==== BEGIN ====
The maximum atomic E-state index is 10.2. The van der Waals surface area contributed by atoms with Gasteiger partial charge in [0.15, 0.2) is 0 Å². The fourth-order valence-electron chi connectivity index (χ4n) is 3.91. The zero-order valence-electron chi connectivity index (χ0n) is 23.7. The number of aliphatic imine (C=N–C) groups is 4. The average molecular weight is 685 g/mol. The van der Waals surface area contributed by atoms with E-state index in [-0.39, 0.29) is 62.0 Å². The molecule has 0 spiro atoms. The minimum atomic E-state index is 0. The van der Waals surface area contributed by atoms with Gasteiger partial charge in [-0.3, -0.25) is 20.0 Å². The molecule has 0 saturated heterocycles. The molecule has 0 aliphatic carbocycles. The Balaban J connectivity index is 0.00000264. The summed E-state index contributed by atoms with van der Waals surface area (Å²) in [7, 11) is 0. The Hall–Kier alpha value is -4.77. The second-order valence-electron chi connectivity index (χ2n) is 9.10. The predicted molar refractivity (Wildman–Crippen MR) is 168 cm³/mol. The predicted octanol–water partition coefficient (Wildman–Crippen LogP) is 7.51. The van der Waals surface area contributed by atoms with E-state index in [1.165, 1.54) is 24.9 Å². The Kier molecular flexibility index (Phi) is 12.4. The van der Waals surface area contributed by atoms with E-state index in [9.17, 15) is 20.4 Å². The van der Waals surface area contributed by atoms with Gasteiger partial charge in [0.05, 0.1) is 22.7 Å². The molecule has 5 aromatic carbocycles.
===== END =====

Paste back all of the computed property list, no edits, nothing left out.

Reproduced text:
The maximum atomic E-state index is 10.2. The van der Waals surface area contributed by atoms with Gasteiger partial charge in [0.15, 0.2) is 0 Å². The fourth-order valence-electron chi connectivity index (χ4n) is 3.91. The zero-order valence-electron chi connectivity index (χ0n) is 23.7. The number of aliphatic imine (C=N–C) groups is 4. The average molecular weight is 685 g/mol. The van der Waals surface area contributed by atoms with E-state index in [-0.39, 0.29) is 62.0 Å². The molecule has 0 spiro atoms. The minimum atomic E-state index is 0. The van der Waals surface area contributed by atoms with Gasteiger partial charge in [-0.3, -0.25) is 20.0 Å². The molecule has 0 saturated heterocycles. The molecule has 0 aliphatic carbocycles. The Balaban J connectivity index is 0.00000264. The summed E-state index contributed by atoms with van der Waals surface area (Å²) in [7, 11) is 0. The Hall–Kier alpha value is -4.77. The second-order valence-electron chi connectivity index (χ2n) is 9.10. The predicted molar refractivity (Wildman–Crippen MR) is 168 cm³/mol. The predicted octanol–water partition coefficient (Wildman–Crippen LogP) is 7.51. The van der Waals surface area contributed by atoms with E-state index in [1.165, 1.54) is 24.9 Å². The Kier molecular flexibility index (Phi) is 12.4. The van der Waals surface area contributed by atoms with E-state index in [9.17, 15) is 20.4 Å². The van der Waals surface area contributed by atoms with Gasteiger partial charge in [0.05, 0.1) is 22.7 Å². The molecule has 5 aromatic carbocycles.